Amid Democratic Revolutions Abroad, Authoritarian Revolutions at Home

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CommonDreams.org

Amid Democratic Revolutions Abroad, Authoritarian Revolutions at Home

As Egyptians and other democracy advocates around the Middle East celebrate their gains in winning concessions from authoritarian regimes, at home we are witnessing a revolution of authoritarianism. Republican governors across the country are seeking to simultaneously seize authority from state legislatures and undermine the ability of ordinary citizens to affect the decisions that shape their lives.

In Wisconsin, Scott Walker’s controversial legislation proposes not just to eliminate worker rights and benefits but also to undercut legislative oversight of key decisions. Similarly, in a highly under-reported development, the Michigan legislature just advanced a bill that would allow the state to take over struggling municipal agencies. Emergency financial managers trained in corporate management logic would be empowered to end existing contracts, take over pension plans, reorganize departments, restructure debt, and dissolve or consolidate fiscally troubled towns and schools. The justification for their decisions is based on economic efficiency, not community well being. But as a writer in the Michigan Messenger asks: “What values will guide these individuals or firms as they work to balance budgets? How will a manager decide whether to sell off an ice rink or a library?”

Since the oil crisis and economic decline of the 1970s, capitalist elites in this country have been systematically working to undermine the voices of labor and popular groups and to advance an ideology that said that whatever is good for business is good for the country. Thus, we have seen unprecedented growth in corporate profits and executives’ benefits at the same time as workers’ wages have remained stagnant. Today we see levels of inequality that rival those at the time of the great depression.

Corporate elites have used their political influence to systematically reduce the power of labor unions. What we’re seeing in Wisconsin, Michigan, Idaho, Ohio, and elsewhere reflects a renewed offensive in this ongoing war to abolish people’s rights to form and join trade unions. In the early 1970s roughly 30% of the workforce was represented by unions. In 2010 less than 7% of private sector workers and less than 12% of all workers are unionized. Unions remain essential to helping secure decent wages and working conditions for all workers—not just those represented by unions.

What many don’t know is that unions today are also defending some of the most vulnerable segments of our population. Although African American workers tend to have higher unemployment rates than other workers, they were more likely to be represented by unions when they are employed. Also, women disproportionately occupy the positions in the public sector—such as education and health care --that are more likely to be unionized. Our nation’s persistent gender and racial gaps in wages reflect this weakened power of unions to help remedy the inequities of power and wealth in this country (see Economic Policy Institute analyses at www.epi.org).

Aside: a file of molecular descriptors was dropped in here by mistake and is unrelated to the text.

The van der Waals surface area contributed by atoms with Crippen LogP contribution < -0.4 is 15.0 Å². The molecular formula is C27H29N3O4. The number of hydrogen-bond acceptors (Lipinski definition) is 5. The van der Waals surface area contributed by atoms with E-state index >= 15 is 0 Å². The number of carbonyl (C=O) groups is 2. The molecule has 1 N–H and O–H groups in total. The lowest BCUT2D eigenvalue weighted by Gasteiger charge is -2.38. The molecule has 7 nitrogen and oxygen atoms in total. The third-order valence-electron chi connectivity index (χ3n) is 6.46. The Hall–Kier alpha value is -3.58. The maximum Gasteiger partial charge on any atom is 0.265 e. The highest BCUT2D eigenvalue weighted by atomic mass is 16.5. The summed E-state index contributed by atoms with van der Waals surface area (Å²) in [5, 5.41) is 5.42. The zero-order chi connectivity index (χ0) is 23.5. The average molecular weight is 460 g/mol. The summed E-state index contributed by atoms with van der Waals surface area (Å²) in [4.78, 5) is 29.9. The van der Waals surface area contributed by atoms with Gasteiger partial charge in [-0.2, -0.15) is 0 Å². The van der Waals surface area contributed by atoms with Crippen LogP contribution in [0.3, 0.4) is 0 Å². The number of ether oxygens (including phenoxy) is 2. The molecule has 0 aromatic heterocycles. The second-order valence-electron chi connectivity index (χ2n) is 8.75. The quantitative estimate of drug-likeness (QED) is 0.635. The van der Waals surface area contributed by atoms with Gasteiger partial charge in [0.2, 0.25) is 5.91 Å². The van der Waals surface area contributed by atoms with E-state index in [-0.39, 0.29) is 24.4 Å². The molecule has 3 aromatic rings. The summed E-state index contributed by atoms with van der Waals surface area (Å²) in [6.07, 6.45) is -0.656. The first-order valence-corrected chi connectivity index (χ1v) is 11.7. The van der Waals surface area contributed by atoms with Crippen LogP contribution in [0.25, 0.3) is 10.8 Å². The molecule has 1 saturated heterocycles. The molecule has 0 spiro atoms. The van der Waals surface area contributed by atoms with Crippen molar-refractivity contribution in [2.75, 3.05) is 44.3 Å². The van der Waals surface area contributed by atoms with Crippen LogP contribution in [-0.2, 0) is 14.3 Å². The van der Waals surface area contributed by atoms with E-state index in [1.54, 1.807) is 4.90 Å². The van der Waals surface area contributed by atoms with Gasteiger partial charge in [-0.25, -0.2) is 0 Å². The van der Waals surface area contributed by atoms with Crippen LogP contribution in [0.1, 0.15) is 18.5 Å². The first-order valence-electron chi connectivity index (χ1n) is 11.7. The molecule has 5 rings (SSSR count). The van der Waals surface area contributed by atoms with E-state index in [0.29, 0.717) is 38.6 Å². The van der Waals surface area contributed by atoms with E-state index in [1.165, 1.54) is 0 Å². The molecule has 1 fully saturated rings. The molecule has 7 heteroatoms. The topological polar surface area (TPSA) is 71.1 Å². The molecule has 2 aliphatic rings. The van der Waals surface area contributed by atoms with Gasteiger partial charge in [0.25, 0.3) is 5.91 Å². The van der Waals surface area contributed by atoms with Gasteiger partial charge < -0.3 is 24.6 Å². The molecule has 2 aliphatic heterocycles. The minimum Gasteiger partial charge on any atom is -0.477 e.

In addition, the arguments being made by Republican officials to justify restrictions on citizens basic human right to organize (see Article 23 of the Universal Declaration of Human Rights) don’t stand up to scrutiny. They claim that by denying workers’ rights they will increase employment and raise wages. However, states that now have legislation that impedes unionization haven’t seen increased growth, and their wages are lower than those in states without such legislation (see http://www.nd.edu/~hlsp).

If Americans want to continue enjoying democracy, we need to resist the cost-benefit logic that guides these legislative challenges. This logic has been used for decades to justify a systematic shift in the organization of power in our society, allowing corporations and the wealthy to turn their financial might into disproportionate political influence. By reducing people’s rights and undercutting legislative checks and balances, we set the stage for even greater segregation in our country between the haves and have-nots. At a time when our ailing economy is leaving growing numbers of people behind, politicians are leaving more people and communities to fend for themselves in the name of government “efficiency.”

 

 

Jackie Smith

Jackie Smith is professor of sociology at the University of Pittsburgh. She is also a member of Sociologists without Borders and a delegate to the United States Social Forum’s National Planning Committee. Her most recent books include Social Movements in the World-System: The Politics of Crisis and Transformation (pdf), Social Movements for Global Democracy and, with multiple co-authors, Global Democracy and the World Social Forums.

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